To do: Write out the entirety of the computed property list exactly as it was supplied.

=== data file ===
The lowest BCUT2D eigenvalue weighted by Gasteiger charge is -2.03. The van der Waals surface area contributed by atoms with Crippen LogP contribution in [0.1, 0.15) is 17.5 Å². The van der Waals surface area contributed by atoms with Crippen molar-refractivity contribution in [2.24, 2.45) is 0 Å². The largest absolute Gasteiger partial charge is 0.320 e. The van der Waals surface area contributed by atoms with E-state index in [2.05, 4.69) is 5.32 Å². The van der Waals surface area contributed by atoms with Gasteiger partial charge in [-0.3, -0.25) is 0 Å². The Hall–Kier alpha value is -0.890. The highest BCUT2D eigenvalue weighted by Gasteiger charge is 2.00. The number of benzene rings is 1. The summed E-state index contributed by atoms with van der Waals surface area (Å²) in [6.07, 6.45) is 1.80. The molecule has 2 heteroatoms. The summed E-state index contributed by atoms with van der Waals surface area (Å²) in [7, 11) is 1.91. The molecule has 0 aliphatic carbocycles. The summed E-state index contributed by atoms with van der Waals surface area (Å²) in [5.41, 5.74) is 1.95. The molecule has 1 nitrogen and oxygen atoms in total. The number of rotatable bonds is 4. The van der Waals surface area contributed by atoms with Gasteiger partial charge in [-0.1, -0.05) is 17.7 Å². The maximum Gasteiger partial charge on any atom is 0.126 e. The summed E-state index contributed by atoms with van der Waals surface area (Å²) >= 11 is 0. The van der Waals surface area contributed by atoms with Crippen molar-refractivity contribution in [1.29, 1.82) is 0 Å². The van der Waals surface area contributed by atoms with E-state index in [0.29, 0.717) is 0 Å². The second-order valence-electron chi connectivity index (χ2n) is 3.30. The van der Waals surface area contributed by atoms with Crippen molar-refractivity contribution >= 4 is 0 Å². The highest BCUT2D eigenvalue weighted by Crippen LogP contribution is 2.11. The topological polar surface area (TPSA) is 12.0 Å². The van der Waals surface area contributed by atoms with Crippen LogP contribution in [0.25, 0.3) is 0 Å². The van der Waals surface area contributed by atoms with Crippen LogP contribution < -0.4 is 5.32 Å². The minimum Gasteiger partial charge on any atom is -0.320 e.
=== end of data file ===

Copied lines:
The lowest BCUT2D eigenvalue weighted by Gasteiger charge is -2.03. The van der Waals surface area contributed by atoms with Crippen LogP contribution in [0.1, 0.15) is 17.5 Å². The van der Waals surface area contributed by atoms with Crippen molar-refractivity contribution in [2.24, 2.45) is 0 Å². The largest absolute Gasteiger partial charge is 0.320 e. The van der Waals surface area contributed by atoms with E-state index in [2.05, 4.69) is 5.32 Å². The van der Waals surface area contributed by atoms with Gasteiger partial charge in [-0.3, -0.25) is 0 Å². The Hall–Kier alpha value is -0.890. The highest BCUT2D eigenvalue weighted by Gasteiger charge is 2.00. The number of benzene rings is 1. The summed E-state index contributed by atoms with van der Waals surface area (Å²) in [6.07, 6.45) is 1.80. The molecule has 2 heteroatoms. The summed E-state index contributed by atoms with van der Waals surface area (Å²) in [7, 11) is 1.91. The molecule has 0 aliphatic carbocycles. The summed E-state index contributed by atoms with van der Waals surface area (Å²) in [5.41, 5.74) is 1.95. The molecule has 1 nitrogen and oxygen atoms in total. The number of rotatable bonds is 4. The van der Waals surface area contributed by atoms with Gasteiger partial charge in [-0.1, -0.05) is 17.7 Å². The maximum Gasteiger partial charge on any atom is 0.126 e. The summed E-state index contributed by atoms with van der Waals surface area (Å²) >= 11 is 0. The van der Waals surface area contributed by atoms with Crippen molar-refractivity contribution in [1.29, 1.82) is 0 Å². The van der Waals surface area contributed by atoms with E-state index in [0.29, 0.717) is 0 Å². The second-order valence-electron chi connectivity index (χ2n) is 3.30. The van der Waals surface area contributed by atoms with Crippen molar-refractivity contribution >= 4 is 0 Å². The highest BCUT2D eigenvalue weighted by Crippen LogP contribution is 2.11. The topological polar surface area (TPSA) is 12.0 Å². The van der Waals surface area contributed by atoms with Crippen LogP contribution in [0.25, 0.3) is 0 Å². The van der Waals surface area contributed by atoms with Crippen LogP contribution < -0.4 is 5.32 Å². The minimum Gasteiger partial charge on any atom is -0.320 e.